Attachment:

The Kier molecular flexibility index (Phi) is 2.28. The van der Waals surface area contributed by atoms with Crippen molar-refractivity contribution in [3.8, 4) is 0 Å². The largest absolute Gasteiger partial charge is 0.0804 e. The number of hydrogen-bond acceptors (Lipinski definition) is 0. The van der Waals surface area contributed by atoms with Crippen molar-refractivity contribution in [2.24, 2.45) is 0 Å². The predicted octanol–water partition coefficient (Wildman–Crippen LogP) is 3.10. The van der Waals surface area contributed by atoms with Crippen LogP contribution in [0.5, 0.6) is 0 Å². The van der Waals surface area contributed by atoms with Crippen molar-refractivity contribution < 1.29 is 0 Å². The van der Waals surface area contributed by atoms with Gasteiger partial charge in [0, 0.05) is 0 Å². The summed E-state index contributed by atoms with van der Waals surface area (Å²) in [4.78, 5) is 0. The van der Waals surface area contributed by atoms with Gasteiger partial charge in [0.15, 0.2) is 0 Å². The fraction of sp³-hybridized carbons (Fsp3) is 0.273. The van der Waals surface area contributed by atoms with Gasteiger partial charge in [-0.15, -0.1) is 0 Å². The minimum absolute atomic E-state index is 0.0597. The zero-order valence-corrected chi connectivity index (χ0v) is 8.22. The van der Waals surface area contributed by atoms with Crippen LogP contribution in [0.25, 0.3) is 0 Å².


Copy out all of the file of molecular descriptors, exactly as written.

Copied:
The Kier molecular flexibility index (Phi) is 2.28. The van der Waals surface area contributed by atoms with Crippen molar-refractivity contribution in [3.8, 4) is 0 Å². The largest absolute Gasteiger partial charge is 0.0804 e. The number of hydrogen-bond acceptors (Lipinski definition) is 0. The van der Waals surface area contributed by atoms with Crippen molar-refractivity contribution in [2.24, 2.45) is 0 Å². The predicted octanol–water partition coefficient (Wildman–Crippen LogP) is 3.10. The van der Waals surface area contributed by atoms with Crippen LogP contribution in [0.5, 0.6) is 0 Å². The van der Waals surface area contributed by atoms with Crippen molar-refractivity contribution < 1.29 is 0 Å². The van der Waals surface area contributed by atoms with Gasteiger partial charge in [0, 0.05) is 0 Å². The summed E-state index contributed by atoms with van der Waals surface area (Å²) in [4.78, 5) is 0. The van der Waals surface area contributed by atoms with Gasteiger partial charge in [0.15, 0.2) is 0 Å². The fraction of sp³-hybridized carbons (Fsp3) is 0.273. The van der Waals surface area contributed by atoms with Gasteiger partial charge in [-0.15, -0.1) is 0 Å². The minimum absolute atomic E-state index is 0.0597. The zero-order valence-corrected chi connectivity index (χ0v) is 8.22. The van der Waals surface area contributed by atoms with Crippen LogP contribution in [0.25, 0.3) is 0 Å².